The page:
Here's an interesting letter in Cyberpresse/La Presse. It lays the blame for lack of progress on the matter of Quebec's place in Canada on the Prime Ministers of Canada that have emerged from Quebec and governed for most of the past four decades.
Cyberpresse - What does Quebec want?: What does Québec want ? Il veut que soit reconnue non seulement son caractère de peuple fondateur du pays mais aussi son originalité francophone distinctive et qu'on lui donne en conséquence toute l'autonomie et les leviers nécessaire qui vont avec. Pourquoi s'obstine-t-on à toujours utiliser l'argumentaire qui braque le Québec contre le fédéral plutôt que de lui proposer une solution en douce qui en ferait un partenaire formidable pour le reste du pays !
Il y a fort à parier que le dialogue entre les deux solitudes serait plus harmonieux et compréhensif si le pays était dirigé par un anglophone. Les francophones ont fait leur temps !
The author concludes that for a real Quebec-Canada dialogue, it's probably better to have an anglophone Prime Minister from outside Quebec, because Quebec Liberal federalists have so much ideological and political baggage within Quebec itself that it makes it impossible for them to come to any accomodation with Quebec nationalism---they'd rather engage in corrupt behaviours than sit down at the table. This accords well with my own observation that the debate in Quebec is as much an "internecine" feud as it is a disagreement with the ROC.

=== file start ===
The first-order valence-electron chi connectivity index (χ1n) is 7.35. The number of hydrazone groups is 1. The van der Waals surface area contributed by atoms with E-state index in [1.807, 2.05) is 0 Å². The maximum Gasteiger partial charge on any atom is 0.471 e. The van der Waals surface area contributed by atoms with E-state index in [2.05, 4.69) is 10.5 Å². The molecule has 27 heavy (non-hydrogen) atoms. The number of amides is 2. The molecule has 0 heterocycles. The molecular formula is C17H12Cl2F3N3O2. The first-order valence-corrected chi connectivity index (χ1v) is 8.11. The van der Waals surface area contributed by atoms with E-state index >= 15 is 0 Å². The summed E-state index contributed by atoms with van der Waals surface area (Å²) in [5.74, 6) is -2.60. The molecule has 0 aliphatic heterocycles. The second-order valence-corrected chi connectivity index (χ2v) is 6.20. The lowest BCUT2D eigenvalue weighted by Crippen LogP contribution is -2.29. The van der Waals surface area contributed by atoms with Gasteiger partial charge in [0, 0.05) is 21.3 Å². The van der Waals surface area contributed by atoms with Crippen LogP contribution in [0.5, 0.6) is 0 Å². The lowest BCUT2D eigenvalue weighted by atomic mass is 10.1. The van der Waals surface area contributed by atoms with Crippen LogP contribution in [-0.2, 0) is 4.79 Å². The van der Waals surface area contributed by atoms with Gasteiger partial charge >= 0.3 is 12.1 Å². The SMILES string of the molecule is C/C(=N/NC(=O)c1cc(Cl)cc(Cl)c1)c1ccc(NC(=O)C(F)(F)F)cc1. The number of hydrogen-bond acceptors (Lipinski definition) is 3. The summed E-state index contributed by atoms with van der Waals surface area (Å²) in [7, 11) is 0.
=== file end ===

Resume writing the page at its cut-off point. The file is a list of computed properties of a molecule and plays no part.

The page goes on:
The merits of the sorts of solutions proposed by mainstream, non-status-quo Quebec federalists are things I won't debate in this post, except to say that there are serious practical problems in the sorts of things they want, just as I think there are practical problems with sovereigntism. Basically mainstream sovereigntism and mainstream Quebec (ie, non-federal Liberal) federalism are positions in between the Constitutional status quo and complete independence. I'm not sure that there is a practicable position between these two positions given the way that Canada is presently constituted. The biggest example of an anglophone non-Liberal PM matches the letter-writer's analysis---Mulroney---but Meech failed spectacularly. I'm not at all convinced that Meech could ever have worked even without Mulroney, who, in fairness, was part of the problem himself.
And part of the problem is the analysis given in the letter-writer's post itself. Meech would have worked if the ROC was the same English Canada it was 40 years ago, minus the anti-French bigotry.